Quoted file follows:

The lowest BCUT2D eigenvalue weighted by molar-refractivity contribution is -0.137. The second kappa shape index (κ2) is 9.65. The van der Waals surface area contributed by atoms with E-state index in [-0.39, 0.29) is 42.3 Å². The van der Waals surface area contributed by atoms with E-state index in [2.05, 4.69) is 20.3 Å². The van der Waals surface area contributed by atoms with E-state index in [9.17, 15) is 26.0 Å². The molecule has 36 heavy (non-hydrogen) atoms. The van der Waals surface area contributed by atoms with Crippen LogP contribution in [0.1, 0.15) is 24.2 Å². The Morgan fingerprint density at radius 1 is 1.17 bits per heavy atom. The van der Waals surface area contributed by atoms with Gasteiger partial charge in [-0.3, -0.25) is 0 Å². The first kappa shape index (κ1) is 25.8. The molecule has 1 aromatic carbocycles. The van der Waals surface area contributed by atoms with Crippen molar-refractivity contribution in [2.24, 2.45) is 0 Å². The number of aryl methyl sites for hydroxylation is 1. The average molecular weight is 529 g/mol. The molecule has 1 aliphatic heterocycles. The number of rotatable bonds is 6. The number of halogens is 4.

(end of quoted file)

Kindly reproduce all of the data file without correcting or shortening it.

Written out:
The lowest BCUT2D eigenvalue weighted by molar-refractivity contribution is -0.137. The second kappa shape index (κ2) is 9.65. The van der Waals surface area contributed by atoms with E-state index in [-0.39, 0.29) is 42.3 Å². The van der Waals surface area contributed by atoms with E-state index in [2.05, 4.69) is 20.3 Å². The van der Waals surface area contributed by atoms with E-state index in [9.17, 15) is 26.0 Å². The molecule has 36 heavy (non-hydrogen) atoms. The van der Waals surface area contributed by atoms with Crippen LogP contribution in [0.1, 0.15) is 24.2 Å². The Morgan fingerprint density at radius 1 is 1.17 bits per heavy atom. The van der Waals surface area contributed by atoms with Gasteiger partial charge in [-0.3, -0.25) is 0 Å². The first kappa shape index (κ1) is 25.8. The molecule has 1 aromatic carbocycles. The van der Waals surface area contributed by atoms with Crippen molar-refractivity contribution in [2.24, 2.45) is 0 Å². The number of aryl methyl sites for hydroxylation is 1. The average molecular weight is 529 g/mol. The molecule has 1 aliphatic heterocycles. The number of rotatable bonds is 6. The number of halogens is 4.